Create a stand-alone Java App that displays info from a connected sensor

This article assumes you have already some experience in creating Java Apps. For instance if you have done the first 2 lectures of the course Application Development. You should also have prepared the DHT temperature/humidity sensor and have a working sketch for it (eg. by completing step 1 and 2 of practical assignment 2 of Application Development, or via this tutorial). The connection used is a USB serial connection to an Arduino using a COM port.


  1. Create the userinterface for the Java App
  2. Add the jSerialComm library
  3. Drop in the example class LocalTemperaturePanel

1. Create the userinterface for the Java App

Using Eclipse, start a new Java Project. Add a JFrame via File > New > Other, WindowBuilder, Swing Designer, JFrame.

Set the layout of the contentPane to GroupLayout. Add a JPanel that fills the entire contentPane.

2. Add the jSerialComm library

To be able to communicate via a serial connection we will add the jSerialComm library to the project. Download it as a .jar file here. Copy the .jar file in the Windows Explorer. In Eclipse, right-click the main project folder and paste it into that folder:

Next, add the library to the build path: right click it, and select Build Path > Add to Build Path. Now you can use the library in your project.

3. Drop in the example class LocalTemperaturePanel

Download the zipfile with this class here and unzip it. Copy the java file, and paste it into the src folder of the project in Eclipse.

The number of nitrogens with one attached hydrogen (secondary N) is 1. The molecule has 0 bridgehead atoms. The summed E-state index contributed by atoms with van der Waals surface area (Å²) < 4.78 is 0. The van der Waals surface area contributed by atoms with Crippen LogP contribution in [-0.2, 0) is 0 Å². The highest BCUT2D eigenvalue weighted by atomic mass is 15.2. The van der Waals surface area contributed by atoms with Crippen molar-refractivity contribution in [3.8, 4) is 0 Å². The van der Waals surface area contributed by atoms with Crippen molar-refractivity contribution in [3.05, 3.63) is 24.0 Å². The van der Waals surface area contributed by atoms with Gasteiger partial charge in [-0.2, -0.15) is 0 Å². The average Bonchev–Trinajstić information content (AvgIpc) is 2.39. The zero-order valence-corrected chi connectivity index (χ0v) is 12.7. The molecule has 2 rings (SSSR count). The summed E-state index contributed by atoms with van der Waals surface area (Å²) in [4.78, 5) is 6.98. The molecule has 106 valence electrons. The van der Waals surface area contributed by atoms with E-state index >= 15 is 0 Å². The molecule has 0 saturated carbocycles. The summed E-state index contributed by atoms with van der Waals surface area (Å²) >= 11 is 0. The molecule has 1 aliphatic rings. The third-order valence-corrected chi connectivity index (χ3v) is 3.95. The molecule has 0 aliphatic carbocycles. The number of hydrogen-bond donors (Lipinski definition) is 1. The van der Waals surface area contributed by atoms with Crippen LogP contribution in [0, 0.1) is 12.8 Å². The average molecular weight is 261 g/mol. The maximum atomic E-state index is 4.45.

Morph the panel you added in step 1 to a LocalTemperaturePanel:

Connect the circuit with the DHT sensor to your computer (connect an USB cable between the Arduino and your computer). In the Arduino IDE, check the COM port for the Arduino. In the code, change the port accordingly:

Now Run the application. It should display the temperature in the panel:

If it works, continue to the paragraph “Display humidity” below.

If it is not working, upload the sketch in the Arduino IDE and start the Serial Monitor. Does that show the proper output in the Serial Monitor? (temperature and humidity values) Make sure the Arduino is running the basic temperature sketch (DHT_Unified_Sensor.ino) without the extra’s you might have added like Bluetooth communication. If you do not have that anymore, open it via File > Examples > DHT sensor library, “DHT_Unified_Sensor”, save it with a different name (do not overwrite a version you already have). Then configure the sketch:

Set the DHT sensor type in the sketch. Find the #define DHTTYPE lines and make sure the DHT22 has comments in front, and remove the comments in front of the the DHT11 line:

// Uncomment the type of sensor in use:
#define DHTTYPE    DHT11     // DHT 11
//#define DHTTYPE    DHT22     // DHT 22 (AM2302)
//#define DHTTYPE    DHT21     // DHT 21 (AM2301)

Also check if the line which defines the DHTPIN has the right pin number (the pin you connected the signal line of the sensor to):

#define DHTPIN 2

Now upload this sketch and see if the Java App displays the temperature.

Display humidity

For the humidity to be displayed, add a Label to the userinterface of the LocalTemperaturePanel and make that a field. If there is no Design tab:

Close the file, and re-open it by right-click it in the Package Explorer and choose Open With, WindowBuilder Editor.

Give the newly added label a value in the receive() method (read on):

Copy the if-statement, so it reads:

if (readline.startsWith("Temperature:")) {
    // code for Temperature (already there)
else if (readline.startsWith("Humidity:")) {
    // new code for Humidity (use Temperature as example, but needs modification!)

Use the code of the temperature as an example (it is displayed above). End with a line that sets the text of the label for the humidity with the appropriate value. It will look like (your label might have different name):


If you have done it well, your app displays both values and refreshes it live (breathe on the sensor, see if values change).